The R. Allen Stanford who’s due in a Houston federal courthouse today to start his $7 billion investment fraud trial is far different from the Texas billionaire prosecutors indicted 2 1/2 years ago.
Weeks before his June 2009 indictment, Stanford strode into the same courthouse with a high-profile defense lawyer and volunteered to surrender. U.S. marshals declined at the time to arrest the Stanford Group Co. founder, then estimated by Forbes to be worth $2.2 billion.
“I’m not a damn swindler,” Stanford said weeks before he was charged. He vowed to clear his name, take back assets seized by securities regulators, and repay more than 20,000 investors he’s accused of defrauding through allegedly bogus certificates of deposit at Antigua-based Stanford International Bank Ltd.
Now 61-years-old and visibly thinner, Stanford has endured a string of setbacks since he was indicted and jailed because prosecutors said he might try to flee. In September 2009, he suffered broken facial bones in a beating by another inmate and became addicted to anti-anxiety medications prescribed by prison doctors after the attack. After completing eight months in a prison rehabilitation unit in November, Stanford claims he still can’t remember much of his life or details of his once far-flung business empire, according to his lawyers.
“In a complex financial fraud case, it’s almost impossible for defense counsel with even substantial resources to put on a good defense without the active participation of their client,” said Barry Pollack, a white-collar defense attorney with Miller & Chevalier in Washington who isn’t involved in the case. “His attorneys are hamstrung without his help.”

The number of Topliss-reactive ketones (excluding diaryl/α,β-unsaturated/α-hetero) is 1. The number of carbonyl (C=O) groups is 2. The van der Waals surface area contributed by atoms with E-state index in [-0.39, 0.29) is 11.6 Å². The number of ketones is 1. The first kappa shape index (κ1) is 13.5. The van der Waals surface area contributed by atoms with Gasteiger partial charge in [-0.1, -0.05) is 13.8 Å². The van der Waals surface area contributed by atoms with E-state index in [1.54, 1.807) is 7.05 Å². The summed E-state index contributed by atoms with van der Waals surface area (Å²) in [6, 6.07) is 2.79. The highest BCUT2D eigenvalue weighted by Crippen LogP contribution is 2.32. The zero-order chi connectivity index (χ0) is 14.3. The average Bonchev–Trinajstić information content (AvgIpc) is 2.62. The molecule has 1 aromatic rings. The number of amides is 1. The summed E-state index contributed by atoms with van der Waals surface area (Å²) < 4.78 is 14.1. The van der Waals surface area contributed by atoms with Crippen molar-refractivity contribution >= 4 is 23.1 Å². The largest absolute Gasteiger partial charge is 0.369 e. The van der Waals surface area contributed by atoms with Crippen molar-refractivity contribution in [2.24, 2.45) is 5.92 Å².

Stanford’s insurance company successfully sued him in jail to avoid paying his legal defense costs. With all his corporate and personal possessions seized by U.S. securities regulators in a parallel civil fraud suit, he was declared indigent and given taxpayer-funded attorneys by U.S. District Judge David Hittner, who will oversee Stanford’s trial.
This month, the financier’s entire defense team tried to quit. Contractors complained they hadn’t been paid in months, and his lawyers insisted time and budget constraints imposed by the courts had left them unable to adequately defend Stanford against charges that could imprison him for more than 20 years. Hittner disagreed and ordered the team to prepare for trial as scheduled.
Prosecutors accuse Stanford of skimming more than $1 billion in investor deposits to fund a lavish lifestyle -- including yachts, a fleet of jets, cricket teams and a private Caribbean island -- and to support multiple women, several of whom crowded into court almost three years ago with their children to support the financier. The Stanford entourage has since dwindled to occasional courtroom appearances by his mother and a lone female admirer, who says she also visits him regularly in prison.
Lead prosecutor Gregg Costa said the government will prove Stanford “obtained CD proceeds under false pretenses.” Any value represented by Stanford’s other holdings is irrelevant in light of misrepresentations Stanford made to customers concerning the safety, oversight and performance of their investments, Costa said last week in court filings.